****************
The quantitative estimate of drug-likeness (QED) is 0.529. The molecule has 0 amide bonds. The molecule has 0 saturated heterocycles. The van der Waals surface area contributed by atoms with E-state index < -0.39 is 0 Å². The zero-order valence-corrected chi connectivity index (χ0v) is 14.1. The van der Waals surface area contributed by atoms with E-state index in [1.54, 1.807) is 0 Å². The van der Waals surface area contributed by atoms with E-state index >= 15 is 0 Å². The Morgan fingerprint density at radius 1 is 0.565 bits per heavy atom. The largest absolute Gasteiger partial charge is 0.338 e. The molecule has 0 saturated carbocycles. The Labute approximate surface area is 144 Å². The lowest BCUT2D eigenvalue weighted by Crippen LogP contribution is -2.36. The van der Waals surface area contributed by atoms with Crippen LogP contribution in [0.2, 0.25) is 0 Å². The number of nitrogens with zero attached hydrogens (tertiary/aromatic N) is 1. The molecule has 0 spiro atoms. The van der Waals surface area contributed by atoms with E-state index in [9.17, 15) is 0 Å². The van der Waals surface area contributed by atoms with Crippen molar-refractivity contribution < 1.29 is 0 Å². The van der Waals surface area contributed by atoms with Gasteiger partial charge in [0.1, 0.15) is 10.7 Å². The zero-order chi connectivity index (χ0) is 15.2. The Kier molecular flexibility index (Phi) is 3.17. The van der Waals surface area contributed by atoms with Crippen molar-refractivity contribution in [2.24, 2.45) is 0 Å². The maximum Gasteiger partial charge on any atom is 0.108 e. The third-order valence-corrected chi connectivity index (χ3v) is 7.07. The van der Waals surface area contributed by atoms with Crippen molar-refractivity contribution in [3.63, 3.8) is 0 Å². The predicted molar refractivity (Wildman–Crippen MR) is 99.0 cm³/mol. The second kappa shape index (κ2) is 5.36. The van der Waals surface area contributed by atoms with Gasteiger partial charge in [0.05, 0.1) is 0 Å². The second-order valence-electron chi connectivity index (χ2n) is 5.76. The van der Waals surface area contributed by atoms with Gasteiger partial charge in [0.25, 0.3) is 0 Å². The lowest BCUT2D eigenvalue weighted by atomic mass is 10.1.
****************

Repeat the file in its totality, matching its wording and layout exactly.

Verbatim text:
The quantitative estimate of drug-likeness (QED) is 0.529. The molecule has 0 amide bonds. The molecule has 0 saturated heterocycles. The van der Waals surface area contributed by atoms with E-state index < -0.39 is 0 Å². The zero-order valence-corrected chi connectivity index (χ0v) is 14.1. The van der Waals surface area contributed by atoms with E-state index in [1.54, 1.807) is 0 Å². The van der Waals surface area contributed by atoms with E-state index >= 15 is 0 Å². The Morgan fingerprint density at radius 1 is 0.565 bits per heavy atom. The largest absolute Gasteiger partial charge is 0.338 e. The molecule has 0 saturated carbocycles. The Labute approximate surface area is 144 Å². The lowest BCUT2D eigenvalue weighted by Crippen LogP contribution is -2.36. The van der Waals surface area contributed by atoms with Crippen LogP contribution in [0.2, 0.25) is 0 Å². The number of nitrogens with zero attached hydrogens (tertiary/aromatic N) is 1. The molecule has 0 spiro atoms. The van der Waals surface area contributed by atoms with E-state index in [9.17, 15) is 0 Å². The van der Waals surface area contributed by atoms with Crippen molar-refractivity contribution < 1.29 is 0 Å². The van der Waals surface area contributed by atoms with Gasteiger partial charge in [0.1, 0.15) is 10.7 Å². The zero-order chi connectivity index (χ0) is 15.2. The Kier molecular flexibility index (Phi) is 3.17. The van der Waals surface area contributed by atoms with Crippen molar-refractivity contribution in [2.24, 2.45) is 0 Å². The maximum Gasteiger partial charge on any atom is 0.108 e. The third-order valence-corrected chi connectivity index (χ3v) is 7.07. The van der Waals surface area contributed by atoms with Crippen molar-refractivity contribution in [3.63, 3.8) is 0 Å². The predicted molar refractivity (Wildman–Crippen MR) is 99.0 cm³/mol. The second kappa shape index (κ2) is 5.36. The van der Waals surface area contributed by atoms with Gasteiger partial charge in [0.05, 0.1) is 0 Å². The second-order valence-electron chi connectivity index (χ2n) is 5.76. The van der Waals surface area contributed by atoms with Gasteiger partial charge in [0.25, 0.3) is 0 Å². The lowest BCUT2D eigenvalue weighted by atomic mass is 10.1.